Buzzing B2Bs: How e-commerce is pushing companies toward new means of meeting customer demand in the digital age
As both B2B and B2C companies prepare for the coming growth of e-commerce, they must ready new strategies for their supply chains or be left behind.
E-commerce is a ubiquitous part of modern life. From booking plane tickets to purchasing groceries, refreshing our wardrobe or updating the technology on our company’s desktops or factory floors, many of us click, collect and consume via computer and mobile phone every day. According to research firm Forrester, 15 billion e-commerce orders were delivered to U.S.-based customers last year. In fact, their findings say the average U.S. household receives one package every three days. This selling style has become so vital that even the World Trade Organization is discussing new rules for overseeing global electronic commerce.
And it’s not just about selling to consumers anymore. Although B2C e-commerce has been around longer, B2B is catching up, and is now used by all kinds of industries selling things from audio equipment to automotive, from pharmaceuticals to peanuts.
Another report from Forrester shows that, across Germany, France, Italy, Spain and the U.K., B2B e-commerce will make up 17% of sales by 2024, reaching €2.8 trillion. In the U.S., Forrester forecasts that B2B e-commerce will rise to $1.8 trillion and account for 17% of all B2B sales by 2023. Their research says that 73% of business buyers find it more convenient for their firms to make purchases on the web than using traditional methods.
Despite the rosy outlook, a surprising number of companies have not brought their businesses up to speed in the sector. A recent study from DHL Supply Chain indicates that only around 30% of B2B and 40% of B2C firms surveyed felt they had fully implemented their e-commerce strategy. So why is this growing powerhouse not being prioritized?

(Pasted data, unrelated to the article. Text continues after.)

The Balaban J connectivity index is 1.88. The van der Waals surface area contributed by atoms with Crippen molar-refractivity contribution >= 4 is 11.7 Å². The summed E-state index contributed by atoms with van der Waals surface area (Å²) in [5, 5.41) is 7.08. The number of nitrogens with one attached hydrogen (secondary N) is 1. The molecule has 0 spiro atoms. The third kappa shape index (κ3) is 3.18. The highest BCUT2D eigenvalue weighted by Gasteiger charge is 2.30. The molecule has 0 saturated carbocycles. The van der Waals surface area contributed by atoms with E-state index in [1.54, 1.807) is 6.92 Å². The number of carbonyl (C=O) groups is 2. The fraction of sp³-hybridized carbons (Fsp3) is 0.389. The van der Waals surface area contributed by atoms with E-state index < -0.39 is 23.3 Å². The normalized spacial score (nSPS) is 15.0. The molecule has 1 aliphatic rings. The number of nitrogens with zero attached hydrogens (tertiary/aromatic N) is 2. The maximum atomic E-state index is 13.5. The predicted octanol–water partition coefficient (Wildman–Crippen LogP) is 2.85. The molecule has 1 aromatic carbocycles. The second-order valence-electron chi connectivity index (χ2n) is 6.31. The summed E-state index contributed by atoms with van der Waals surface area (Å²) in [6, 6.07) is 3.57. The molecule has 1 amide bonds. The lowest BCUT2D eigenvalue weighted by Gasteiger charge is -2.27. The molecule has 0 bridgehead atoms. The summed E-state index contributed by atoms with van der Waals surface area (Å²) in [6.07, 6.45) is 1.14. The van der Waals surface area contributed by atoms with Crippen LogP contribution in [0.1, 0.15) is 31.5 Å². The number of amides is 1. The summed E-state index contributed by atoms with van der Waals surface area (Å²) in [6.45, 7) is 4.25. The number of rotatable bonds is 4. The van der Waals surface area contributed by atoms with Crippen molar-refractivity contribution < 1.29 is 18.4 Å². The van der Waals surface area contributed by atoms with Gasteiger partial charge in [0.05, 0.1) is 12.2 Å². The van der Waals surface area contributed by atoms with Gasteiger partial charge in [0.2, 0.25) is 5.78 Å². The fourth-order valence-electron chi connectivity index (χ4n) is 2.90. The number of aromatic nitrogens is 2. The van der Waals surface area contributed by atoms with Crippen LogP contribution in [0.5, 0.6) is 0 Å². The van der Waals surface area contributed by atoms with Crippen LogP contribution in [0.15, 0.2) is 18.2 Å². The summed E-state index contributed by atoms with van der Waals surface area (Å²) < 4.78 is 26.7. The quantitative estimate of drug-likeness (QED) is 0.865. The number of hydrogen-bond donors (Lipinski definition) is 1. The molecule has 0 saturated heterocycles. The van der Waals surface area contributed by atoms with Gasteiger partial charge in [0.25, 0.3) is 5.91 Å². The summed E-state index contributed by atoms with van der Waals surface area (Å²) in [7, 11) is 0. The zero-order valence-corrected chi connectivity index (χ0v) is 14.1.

Small but mighty
One reason might be that, in terms of absolute numbers, e-commerce is currently responsible for a much smaller percentage of sales than all the email newsletters, online sales promotions and media coverage would have you think. In a mature market, estimated online sales for retail (the strongest category) run from 15% to 17%, explains Nabil Malouli, Vice President, Global E-Commerce, DHL Supply Chain. And only 5% of consumer goods purchases are made digitally. “It’s still a relatively small percentage if you look at the entire sales of an organization,” he notes.
Yet these modest figures represent maximum impact. E-commerce isn’t just about selling. Online activities like social commerce, web presence and in-store digital tools help build brand reputation, broaden name recognition and strengthen corporate DNA. They also ensure you’re out there to be found.
“This is definitely not only about growth, it’s also about companies’ survival,” says Nabil Malouli. “They look at this as, ‘Well, if we’re not claiming that sales channel, we’re going to lose our customers’.”
The customer is kingmaker
Navigating e-commerce successfully means skillfully managing escalating consumer expectations, from easy ordering to flawless delivery – or else.
A 2019 report from e-commerce platform Big-Commerce says 77% of consumers (surveyed in the U.S., U.K. and Australia) abandoned purchases out of dissatisfaction with the available shipping options. A further 39% stopped shopping with a retailer solely due to a poor shipping experience.